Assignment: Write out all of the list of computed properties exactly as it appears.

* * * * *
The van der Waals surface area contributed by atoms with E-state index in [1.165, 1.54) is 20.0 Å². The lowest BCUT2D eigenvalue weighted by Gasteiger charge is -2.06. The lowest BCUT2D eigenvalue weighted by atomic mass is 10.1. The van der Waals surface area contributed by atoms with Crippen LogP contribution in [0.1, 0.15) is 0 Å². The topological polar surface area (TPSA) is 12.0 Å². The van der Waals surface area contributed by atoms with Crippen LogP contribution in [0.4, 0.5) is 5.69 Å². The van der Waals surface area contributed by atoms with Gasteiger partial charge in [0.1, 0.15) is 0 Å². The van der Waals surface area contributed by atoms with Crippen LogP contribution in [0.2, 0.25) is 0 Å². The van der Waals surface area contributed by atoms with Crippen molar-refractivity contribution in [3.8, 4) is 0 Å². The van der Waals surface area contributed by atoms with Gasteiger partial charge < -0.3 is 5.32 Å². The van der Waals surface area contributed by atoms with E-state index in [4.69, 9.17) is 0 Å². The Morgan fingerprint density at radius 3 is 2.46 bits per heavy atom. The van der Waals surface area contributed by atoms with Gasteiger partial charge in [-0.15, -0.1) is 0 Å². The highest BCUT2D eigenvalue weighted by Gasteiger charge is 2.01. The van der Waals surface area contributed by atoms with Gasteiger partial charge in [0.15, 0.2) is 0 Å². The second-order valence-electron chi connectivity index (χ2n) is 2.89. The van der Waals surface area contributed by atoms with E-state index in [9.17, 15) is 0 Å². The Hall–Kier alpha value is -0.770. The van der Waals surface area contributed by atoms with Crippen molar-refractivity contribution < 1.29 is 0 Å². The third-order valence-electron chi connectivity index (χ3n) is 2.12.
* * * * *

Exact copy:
The van der Waals surface area contributed by atoms with E-state index in [1.165, 1.54) is 20.0 Å². The lowest BCUT2D eigenvalue weighted by Gasteiger charge is -2.06. The lowest BCUT2D eigenvalue weighted by atomic mass is 10.1. The van der Waals surface area contributed by atoms with Crippen LogP contribution in [0.1, 0.15) is 0 Å². The topological polar surface area (TPSA) is 12.0 Å². The van der Waals surface area contributed by atoms with Crippen LogP contribution in [0.4, 0.5) is 5.69 Å². The van der Waals surface area contributed by atoms with Gasteiger partial charge in [0.1, 0.15) is 0 Å². The van der Waals surface area contributed by atoms with Crippen LogP contribution in [0.2, 0.25) is 0 Å². The van der Waals surface area contributed by atoms with Crippen molar-refractivity contribution in [3.8, 4) is 0 Å². The van der Waals surface area contributed by atoms with Gasteiger partial charge < -0.3 is 5.32 Å². The van der Waals surface area contributed by atoms with E-state index in [4.69, 9.17) is 0 Å². The Morgan fingerprint density at radius 3 is 2.46 bits per heavy atom. The van der Waals surface area contributed by atoms with Gasteiger partial charge in [-0.15, -0.1) is 0 Å². The highest BCUT2D eigenvalue weighted by Gasteiger charge is 2.01. The van der Waals surface area contributed by atoms with Gasteiger partial charge in [0.15, 0.2) is 0 Å². The second-order valence-electron chi connectivity index (χ2n) is 2.89. The van der Waals surface area contributed by atoms with E-state index in [9.17, 15) is 0 Å². The Hall–Kier alpha value is -0.770. The van der Waals surface area contributed by atoms with Crippen molar-refractivity contribution < 1.29 is 0 Å². The third-order valence-electron chi connectivity index (χ3n) is 2.12.